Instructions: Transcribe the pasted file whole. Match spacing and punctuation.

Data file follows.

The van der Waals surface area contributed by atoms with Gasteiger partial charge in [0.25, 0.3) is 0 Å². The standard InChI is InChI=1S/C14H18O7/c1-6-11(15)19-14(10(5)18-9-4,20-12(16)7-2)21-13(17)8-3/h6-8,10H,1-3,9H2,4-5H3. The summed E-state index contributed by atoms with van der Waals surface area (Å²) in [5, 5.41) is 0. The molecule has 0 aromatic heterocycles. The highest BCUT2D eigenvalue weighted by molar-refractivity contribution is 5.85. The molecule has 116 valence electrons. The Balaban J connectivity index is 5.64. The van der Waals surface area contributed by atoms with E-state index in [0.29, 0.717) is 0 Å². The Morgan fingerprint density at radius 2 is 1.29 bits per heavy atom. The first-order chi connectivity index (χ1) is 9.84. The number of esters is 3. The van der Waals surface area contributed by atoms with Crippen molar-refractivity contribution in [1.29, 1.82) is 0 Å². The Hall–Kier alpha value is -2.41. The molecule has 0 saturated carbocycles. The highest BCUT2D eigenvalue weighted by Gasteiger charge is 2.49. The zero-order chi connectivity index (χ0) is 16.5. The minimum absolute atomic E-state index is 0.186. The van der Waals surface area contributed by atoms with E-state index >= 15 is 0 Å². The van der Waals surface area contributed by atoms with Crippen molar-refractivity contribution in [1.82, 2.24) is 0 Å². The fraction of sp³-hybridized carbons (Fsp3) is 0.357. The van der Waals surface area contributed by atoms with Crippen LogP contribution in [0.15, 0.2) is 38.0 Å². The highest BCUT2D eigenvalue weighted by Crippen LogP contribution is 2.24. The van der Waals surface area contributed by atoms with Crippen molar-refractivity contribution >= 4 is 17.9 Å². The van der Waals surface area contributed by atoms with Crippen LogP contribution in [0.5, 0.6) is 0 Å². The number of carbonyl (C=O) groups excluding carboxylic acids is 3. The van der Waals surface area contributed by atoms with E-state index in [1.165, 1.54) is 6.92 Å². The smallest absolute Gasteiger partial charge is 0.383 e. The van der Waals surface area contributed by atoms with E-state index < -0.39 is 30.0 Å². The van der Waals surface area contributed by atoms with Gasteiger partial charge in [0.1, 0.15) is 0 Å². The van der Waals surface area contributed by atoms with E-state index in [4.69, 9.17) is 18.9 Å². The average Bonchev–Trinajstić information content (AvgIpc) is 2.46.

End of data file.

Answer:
The van der Waals surface area contributed by atoms with Gasteiger partial charge in [0.25, 0.3) is 0 Å². The standard InChI is InChI=1S/C14H18O7/c1-6-11(15)19-14(10(5)18-9-4,20-12(16)7-2)21-13(17)8-3/h6-8,10H,1-3,9H2,4-5H3. The summed E-state index contributed by atoms with van der Waals surface area (Å²) in [5, 5.41) is 0. The molecule has 0 aromatic heterocycles. The highest BCUT2D eigenvalue weighted by molar-refractivity contribution is 5.85. The molecule has 116 valence electrons. The Balaban J connectivity index is 5.64. The van der Waals surface area contributed by atoms with E-state index in [0.29, 0.717) is 0 Å². The Morgan fingerprint density at radius 2 is 1.29 bits per heavy atom. The first-order chi connectivity index (χ1) is 9.84. The number of esters is 3. The van der Waals surface area contributed by atoms with Crippen molar-refractivity contribution in [1.29, 1.82) is 0 Å². The Hall–Kier alpha value is -2.41. The molecule has 0 saturated carbocycles. The highest BCUT2D eigenvalue weighted by Gasteiger charge is 2.49. The zero-order chi connectivity index (χ0) is 16.5. The minimum absolute atomic E-state index is 0.186. The van der Waals surface area contributed by atoms with E-state index >= 15 is 0 Å². The van der Waals surface area contributed by atoms with Crippen molar-refractivity contribution in [1.82, 2.24) is 0 Å². The fraction of sp³-hybridized carbons (Fsp3) is 0.357. The van der Waals surface area contributed by atoms with Crippen LogP contribution in [0.15, 0.2) is 38.0 Å². The highest BCUT2D eigenvalue weighted by Crippen LogP contribution is 2.24. The van der Waals surface area contributed by atoms with Crippen molar-refractivity contribution >= 4 is 17.9 Å². The van der Waals surface area contributed by atoms with Crippen LogP contribution in [0.5, 0.6) is 0 Å². The number of carbonyl (C=O) groups excluding carboxylic acids is 3. The van der Waals surface area contributed by atoms with E-state index in [1.165, 1.54) is 6.92 Å². The smallest absolute Gasteiger partial charge is 0.383 e. The van der Waals surface area contributed by atoms with E-state index < -0.39 is 30.0 Å². The van der Waals surface area contributed by atoms with Gasteiger partial charge in [0.1, 0.15) is 0 Å². The van der Waals surface area contributed by atoms with E-state index in [4.69, 9.17) is 18.9 Å². The average Bonchev–Trinajstić information content (AvgIpc) is 2.46.